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Ten Advantages of Coaxial Electrospinning
The first patent for electrospinning was
issued to J. F. Cooley in 1900. It wasn't until the 1930s, however, that
Anton Formhals developed the first commercial products using a method he
developed for producing electrospun yarns. During the 1960s, the British
physicist Geoffrey Ingram Taylor produced mathematical and theoretical
models of electrospinning and the eponymous Taylor cone. Since the
1990s, interest in electrospinning has accelerated exponentially. And
since the mid 2000s, interest in and the development of coaxial
electrospinning has been met with a comparable level of interest.
We'd like to detail ten advantages of coaxial electrospinning:
1. The human hair, despite its small cross-sectional diameter, is a rather complex material. The outer layer provides sheen and texture. Inner layers provide strength and flexibility. The inner cortex is made up of melanin which determines the color. Hair, which is made up of dead cells showing no biochemical activity outside of the hair follicle, is a complex and essential biomaterial.
In a similar manner, coaxial nanofibers offer a powerful core-sheath design allowing the producer to mix and match a variety of materials for the inner core and the outer shell that are optimized for the particular desired properties of the application at hand. This is a significant advantage over single material electrospun nanofibers.
2. Coaxial nanofibers are relatively easy to produce. There is no need for elevated temperatures, plasma treatment, vacuum, or advanced chemical formulations.
3. A wide array of electrospinning parameters allow the researcher additional flexibility in designing coaxial nanofibers that are optimized for a particular application. These parameters include: flow rate, the inner and outer gauges used in the spinneret, additional spinneret dimensions1, temperature, humidity, viscosity and surface tension of the flow materials, concentrations of solvents in the solutes, and so on. By manipulating these parameters, the fiber diameters can be tightly controlled.
4. In addition to core-sheath fibers, coaxial electrospinning can also produce hollow fibers. A non-electrospinnable material is used in the core. By controlling the flow rates, the fiber diameter and wall thickness can be controlled.
5. In biomedical applications, the coaxial nanofiber can be engineered to release one or more drugs at a very controlled rate. This feature lends itself to wound dressings and engineered biotissue.
6. Aligned coaxial nanofibers have proven useful in the production of nerve guide conduits used to repair damaged nerves.2
7. Coaxial nanofibers have proven promising in novel cancer treatments. In one study, polyvinyl alcohol is used to produce the core and chitosan - the shell of the electrospun material. The biocompatible nanofibers promote ovary cell attachment while precisely time-releasing doxorubicin, a chemotherapy drug.3
8. Water repellency while maintaining breathability is the holy grail of fabric design. PTFE is the most hydrophobic polymer in the universe. But it's difficult to electrospin because it's not very electrically conductive. However, by using a coaxial nanofiber design with an electrospinnable core and a Teflon shell, a nonwoven textile can be produced that exhibits superhydrophobicity and extremely low roll-off angles.4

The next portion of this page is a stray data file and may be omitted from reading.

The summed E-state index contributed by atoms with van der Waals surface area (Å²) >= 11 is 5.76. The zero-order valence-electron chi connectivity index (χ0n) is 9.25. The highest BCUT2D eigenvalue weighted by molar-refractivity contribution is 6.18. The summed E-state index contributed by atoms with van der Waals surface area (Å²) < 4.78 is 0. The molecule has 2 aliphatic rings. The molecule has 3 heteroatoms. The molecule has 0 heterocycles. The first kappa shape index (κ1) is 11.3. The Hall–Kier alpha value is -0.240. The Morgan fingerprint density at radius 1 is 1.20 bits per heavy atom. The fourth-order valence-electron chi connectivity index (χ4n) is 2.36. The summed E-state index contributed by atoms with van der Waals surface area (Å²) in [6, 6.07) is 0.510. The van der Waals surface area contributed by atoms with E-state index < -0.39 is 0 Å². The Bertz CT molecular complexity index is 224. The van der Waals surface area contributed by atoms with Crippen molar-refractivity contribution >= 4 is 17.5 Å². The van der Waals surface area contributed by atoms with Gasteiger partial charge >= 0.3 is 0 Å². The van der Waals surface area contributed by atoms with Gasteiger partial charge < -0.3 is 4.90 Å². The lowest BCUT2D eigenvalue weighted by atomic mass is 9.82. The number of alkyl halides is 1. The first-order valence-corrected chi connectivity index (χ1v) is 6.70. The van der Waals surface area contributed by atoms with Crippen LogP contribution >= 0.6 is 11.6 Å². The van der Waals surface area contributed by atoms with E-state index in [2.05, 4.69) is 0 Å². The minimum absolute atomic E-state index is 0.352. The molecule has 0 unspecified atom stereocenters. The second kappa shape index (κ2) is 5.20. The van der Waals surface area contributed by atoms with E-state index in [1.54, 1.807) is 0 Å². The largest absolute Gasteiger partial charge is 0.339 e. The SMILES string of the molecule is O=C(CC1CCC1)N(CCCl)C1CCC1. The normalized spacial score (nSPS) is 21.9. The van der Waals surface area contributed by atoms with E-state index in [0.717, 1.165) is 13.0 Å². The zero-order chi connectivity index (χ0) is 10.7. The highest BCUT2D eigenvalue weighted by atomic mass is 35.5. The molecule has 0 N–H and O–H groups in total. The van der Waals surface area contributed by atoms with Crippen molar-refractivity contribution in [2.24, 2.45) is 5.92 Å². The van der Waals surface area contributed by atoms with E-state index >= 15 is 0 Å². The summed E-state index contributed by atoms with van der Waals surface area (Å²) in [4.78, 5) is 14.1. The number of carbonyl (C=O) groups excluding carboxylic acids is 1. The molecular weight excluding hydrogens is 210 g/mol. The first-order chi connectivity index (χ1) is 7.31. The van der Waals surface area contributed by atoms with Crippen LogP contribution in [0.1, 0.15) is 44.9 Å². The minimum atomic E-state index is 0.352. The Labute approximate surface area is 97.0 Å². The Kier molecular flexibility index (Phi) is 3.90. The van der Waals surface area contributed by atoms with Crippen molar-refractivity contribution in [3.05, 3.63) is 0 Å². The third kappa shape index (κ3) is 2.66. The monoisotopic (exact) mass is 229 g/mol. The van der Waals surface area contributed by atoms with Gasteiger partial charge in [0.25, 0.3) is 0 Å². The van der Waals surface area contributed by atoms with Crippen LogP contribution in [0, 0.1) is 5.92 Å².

9. The way epoxy works is you mix Part A, the resin, with Part B, the hardener and then you have an amazingly strong adhesive that can bond disparate materials together with high strength. The thought was, why not develop a self-healing coating using two different coaxially electrospun nanofibers that can be applied to metal structures to prevent corrosion. Some fibers would contain at their core Part A, the resin, while the other half of the fibers contain Part B, the hardening agent. When the surface of the treated structure is scribed or otherwise disturbed, The fibers are ruptured and the inner core material, Parts A and B, come together to "heal" the surface and seal it to prevent further corrosion or oxidation.5
10. Coaxial electrospinning offers great potential for solving many other commercial and scientific challenges. By adding another layer (using a triaxial spinneret), it's possible to mix and match additional materials to further optimize and improve nanofiber designs. Further, it's also possible to produce a nanofiber inside of a nanotube using triaxial spinneret and using a solvent that evaporates for the middle liquid. A quadaxial needle can add a fourth layer. Multichannel spinnerets can be used to produce nanofibers with multiple and separate cores. And a side-by-side spinneret can produce a nanofiber with different materials on each side. In short, the sky's the limit when it comes to coaxial electrospinning.
If you or your team are working on any type of application that can benefit from coaxial electrospinning, please visit our website www.customspinnerets.com to see what products we have in stock that will benefit your work. If you don't see quite what you're looking for, please contact us. There's a pretty good chance we can custom make just about any type of spinneret you require.
1 DIM C, the distance the
inner needle extends beyond or recedes relative to the outer needle
tubing is a critical dimension. To see all of the standard dimensions
that go into a custom coaxial needle, see our worksheet
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